HomeThe MarketSpotter’s guide for Tri-Five Chevy Bel Airs

Spotter’s guide for Tri-Five Chevy Bel Airs


Veteran car guys and gals can tell the difference between the model years of the Tri-Five Chevrolet Bel Airs at a quick glance. But maybe you’re new to the hobby and aren’t quite sure — and certainly don’t want to be embarrassed by guessing incorrectly.

H&H Classic Parts, Arkansas-based supplier of parts for classic Chevrolet vehicles, has created a Tri-Five spotter’s guide to illustrate the unique exterior details for those 1955, 1956 and 1957 Bel Air models.

Chevrolet, Spotter’s guide for Tri-Five Chevy Bel Airs, ClassicCars.com Journal

“Chevy made enough changes to the Bel Air during this time that you could identify the year whether the car’s coming or going,” Tray Smith, vice president of H&H Classic, says in a news release accompanying the chart. 

“Taillights, fins, so many things we could’ve included but the chart just got too busy. This one’s focused on the front end. Maybe we’ll do a guide for the Bel Air’s rear end another time.”

“For those who aren’t well-versed in Tri-Five Chevys, here are some quick identifiers shared in the graphic,” the company adds:

  • The slight “brow” above the 1955 Bel Air headlights is subtle, compared to the next two model years’ “headlight fenders.” As the spotter’s guide shows, each iteration became a bit more heavy-lidded.
  • The parking lights on the ’55 are teardrop shaped and integrated into the car, sitting on each side of the centered grille.
  • The 1956 Bel Air gained some embellishments — a V front and center on the hood and a side trim that ran almost the length of the car. That trim is chrome but has a distinctive, painted center.
  • Unlike the ’55, the ’56 has a grille that runs the entire width of the front end. That grille is flanked by two rectangular parking lights.
  • The 1957 Bel Air doubled its hood ornamentation — this year’s model had two ornaments jetting ahead of the Chevy’s driver.
  • The ’57 has round signal lights integrated into each side of the grille guard and a new bowtie emblem was added to the center.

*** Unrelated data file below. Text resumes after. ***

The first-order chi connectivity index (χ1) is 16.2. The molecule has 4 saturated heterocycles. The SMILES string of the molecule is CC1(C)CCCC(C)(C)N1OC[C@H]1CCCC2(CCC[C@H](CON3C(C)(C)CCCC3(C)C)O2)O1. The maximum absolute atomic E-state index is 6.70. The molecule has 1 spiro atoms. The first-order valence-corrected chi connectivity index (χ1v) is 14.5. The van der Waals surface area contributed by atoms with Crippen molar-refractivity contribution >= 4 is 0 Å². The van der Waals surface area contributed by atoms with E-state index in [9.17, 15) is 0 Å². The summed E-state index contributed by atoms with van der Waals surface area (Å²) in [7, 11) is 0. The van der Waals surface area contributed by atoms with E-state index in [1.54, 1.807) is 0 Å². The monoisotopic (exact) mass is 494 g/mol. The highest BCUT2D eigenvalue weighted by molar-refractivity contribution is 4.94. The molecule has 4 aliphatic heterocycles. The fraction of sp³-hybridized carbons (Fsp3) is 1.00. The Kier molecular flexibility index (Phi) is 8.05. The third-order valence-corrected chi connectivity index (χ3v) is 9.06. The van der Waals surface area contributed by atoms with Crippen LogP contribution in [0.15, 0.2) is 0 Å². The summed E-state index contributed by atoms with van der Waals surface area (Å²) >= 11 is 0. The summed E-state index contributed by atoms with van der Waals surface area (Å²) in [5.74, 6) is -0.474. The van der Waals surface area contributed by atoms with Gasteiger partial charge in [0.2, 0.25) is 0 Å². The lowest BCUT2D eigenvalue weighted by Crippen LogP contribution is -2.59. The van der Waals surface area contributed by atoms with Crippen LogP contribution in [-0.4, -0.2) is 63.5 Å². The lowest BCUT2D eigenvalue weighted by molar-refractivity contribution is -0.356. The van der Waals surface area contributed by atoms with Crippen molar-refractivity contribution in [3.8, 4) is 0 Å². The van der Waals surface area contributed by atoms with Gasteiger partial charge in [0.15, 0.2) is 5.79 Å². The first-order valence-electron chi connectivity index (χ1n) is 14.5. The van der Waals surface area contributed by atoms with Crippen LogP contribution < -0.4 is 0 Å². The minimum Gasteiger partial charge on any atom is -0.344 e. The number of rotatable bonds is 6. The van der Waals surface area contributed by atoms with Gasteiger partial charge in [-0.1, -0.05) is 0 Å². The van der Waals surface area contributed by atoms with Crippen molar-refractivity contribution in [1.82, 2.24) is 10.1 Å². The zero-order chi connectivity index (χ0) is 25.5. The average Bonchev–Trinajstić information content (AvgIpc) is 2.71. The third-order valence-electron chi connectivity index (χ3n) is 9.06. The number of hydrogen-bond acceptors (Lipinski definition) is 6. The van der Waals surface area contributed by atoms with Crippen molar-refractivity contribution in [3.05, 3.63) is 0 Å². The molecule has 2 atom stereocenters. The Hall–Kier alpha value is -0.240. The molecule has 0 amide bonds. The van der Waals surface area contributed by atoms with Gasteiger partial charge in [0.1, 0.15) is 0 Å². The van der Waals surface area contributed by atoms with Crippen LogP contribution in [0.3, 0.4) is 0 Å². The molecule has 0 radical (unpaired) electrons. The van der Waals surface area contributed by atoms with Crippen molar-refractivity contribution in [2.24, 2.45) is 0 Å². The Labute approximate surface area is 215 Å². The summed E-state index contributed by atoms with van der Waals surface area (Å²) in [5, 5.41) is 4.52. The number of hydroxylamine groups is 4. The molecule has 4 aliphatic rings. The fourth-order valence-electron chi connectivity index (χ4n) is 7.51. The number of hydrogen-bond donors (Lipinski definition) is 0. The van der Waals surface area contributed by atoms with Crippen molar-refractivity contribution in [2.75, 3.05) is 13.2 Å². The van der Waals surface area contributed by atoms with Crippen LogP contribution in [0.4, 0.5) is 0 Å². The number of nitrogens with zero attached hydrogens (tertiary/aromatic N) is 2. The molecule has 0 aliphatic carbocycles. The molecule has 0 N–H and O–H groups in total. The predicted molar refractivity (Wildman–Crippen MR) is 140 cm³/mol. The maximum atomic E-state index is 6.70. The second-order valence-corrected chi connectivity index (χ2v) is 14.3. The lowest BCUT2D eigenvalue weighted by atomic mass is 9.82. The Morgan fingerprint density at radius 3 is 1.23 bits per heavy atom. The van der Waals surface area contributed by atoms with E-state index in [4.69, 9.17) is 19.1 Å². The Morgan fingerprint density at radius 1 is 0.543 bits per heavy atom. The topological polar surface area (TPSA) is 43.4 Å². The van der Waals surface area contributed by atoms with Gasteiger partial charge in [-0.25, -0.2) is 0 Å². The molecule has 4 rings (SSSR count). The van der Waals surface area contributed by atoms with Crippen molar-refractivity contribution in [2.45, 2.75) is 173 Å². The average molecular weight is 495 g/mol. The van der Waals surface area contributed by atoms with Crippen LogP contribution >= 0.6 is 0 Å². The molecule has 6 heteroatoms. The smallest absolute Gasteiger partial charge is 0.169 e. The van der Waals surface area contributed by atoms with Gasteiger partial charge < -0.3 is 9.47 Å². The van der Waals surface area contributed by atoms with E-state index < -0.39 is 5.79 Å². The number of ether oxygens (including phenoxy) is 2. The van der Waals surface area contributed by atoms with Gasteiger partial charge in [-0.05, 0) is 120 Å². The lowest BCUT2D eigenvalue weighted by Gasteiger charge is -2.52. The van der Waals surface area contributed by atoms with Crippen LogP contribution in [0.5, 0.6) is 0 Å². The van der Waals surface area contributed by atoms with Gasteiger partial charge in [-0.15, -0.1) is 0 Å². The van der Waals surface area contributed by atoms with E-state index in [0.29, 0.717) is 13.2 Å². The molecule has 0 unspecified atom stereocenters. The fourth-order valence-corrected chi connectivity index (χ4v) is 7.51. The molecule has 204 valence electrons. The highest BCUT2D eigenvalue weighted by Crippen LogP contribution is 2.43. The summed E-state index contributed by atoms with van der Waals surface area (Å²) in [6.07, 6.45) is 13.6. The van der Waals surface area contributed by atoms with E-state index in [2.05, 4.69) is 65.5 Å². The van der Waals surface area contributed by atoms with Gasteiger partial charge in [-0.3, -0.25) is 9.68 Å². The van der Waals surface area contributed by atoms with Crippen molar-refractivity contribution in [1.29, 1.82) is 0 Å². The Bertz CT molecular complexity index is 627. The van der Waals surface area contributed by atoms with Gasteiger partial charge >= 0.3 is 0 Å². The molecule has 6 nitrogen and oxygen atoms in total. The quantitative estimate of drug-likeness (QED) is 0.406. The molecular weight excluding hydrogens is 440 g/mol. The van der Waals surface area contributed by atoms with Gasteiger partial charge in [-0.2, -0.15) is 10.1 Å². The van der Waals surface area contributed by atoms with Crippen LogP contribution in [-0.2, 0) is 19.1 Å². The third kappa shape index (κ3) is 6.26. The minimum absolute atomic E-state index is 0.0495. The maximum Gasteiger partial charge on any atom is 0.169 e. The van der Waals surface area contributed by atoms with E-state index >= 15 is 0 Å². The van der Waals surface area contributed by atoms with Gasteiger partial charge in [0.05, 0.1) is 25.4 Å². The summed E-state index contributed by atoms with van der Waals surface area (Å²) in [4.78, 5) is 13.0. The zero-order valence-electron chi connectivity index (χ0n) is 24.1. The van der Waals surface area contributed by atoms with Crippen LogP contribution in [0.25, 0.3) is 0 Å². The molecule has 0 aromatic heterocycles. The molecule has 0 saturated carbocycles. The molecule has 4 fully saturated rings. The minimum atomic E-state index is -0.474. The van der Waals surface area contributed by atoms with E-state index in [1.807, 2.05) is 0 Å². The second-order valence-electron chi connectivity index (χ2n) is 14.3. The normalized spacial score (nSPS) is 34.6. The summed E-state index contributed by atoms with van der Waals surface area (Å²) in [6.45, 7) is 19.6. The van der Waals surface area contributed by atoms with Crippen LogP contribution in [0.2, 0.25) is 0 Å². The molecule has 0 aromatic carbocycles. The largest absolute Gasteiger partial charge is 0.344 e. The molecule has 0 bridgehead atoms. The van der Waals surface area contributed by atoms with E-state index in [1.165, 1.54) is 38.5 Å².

“As Tri-Five fans, we did want to add more to the graphic, but we settled on just providing some fun facts here,” Smith noted.

Additional Tri-Five facts to enhance a Bel Air spotter’s knowledge:

  • The 1955 has more prominent vertical lines on its grille — the other two model years have grilles with a more horizontal design.
  • The wraparound bumpers were new in 1955.
  • The Nomad, a 2-door Bel Air wagon, was introduced in 1955.
  • The ’56 hardtop, pillarless Bel Air sedan offered an unobstructed view.
  • The 1957 grille is the most elaborate – lots of chrome and anodized gold finish.
  • The ’57 is the only Tri-Five with side scallops on the front end.

For more information, and to see what it has available for various Chevy models, visit the H&H Classic Parts website.


Larry Edsall
Larry Edsall
A former daily newspaper sports editor, Larry Edsall spent a dozen years as an editor at AutoWeek magazine before making the transition to writing for the web and becoming the author of more than 15 automotive books. In addition to being founding editor at ClassicCars.com, Larry has written for The New York Times and The Detroit News and was an adjunct honors professor at the Walter Cronkite School of Journalism and Mass Communication at Arizona State University.



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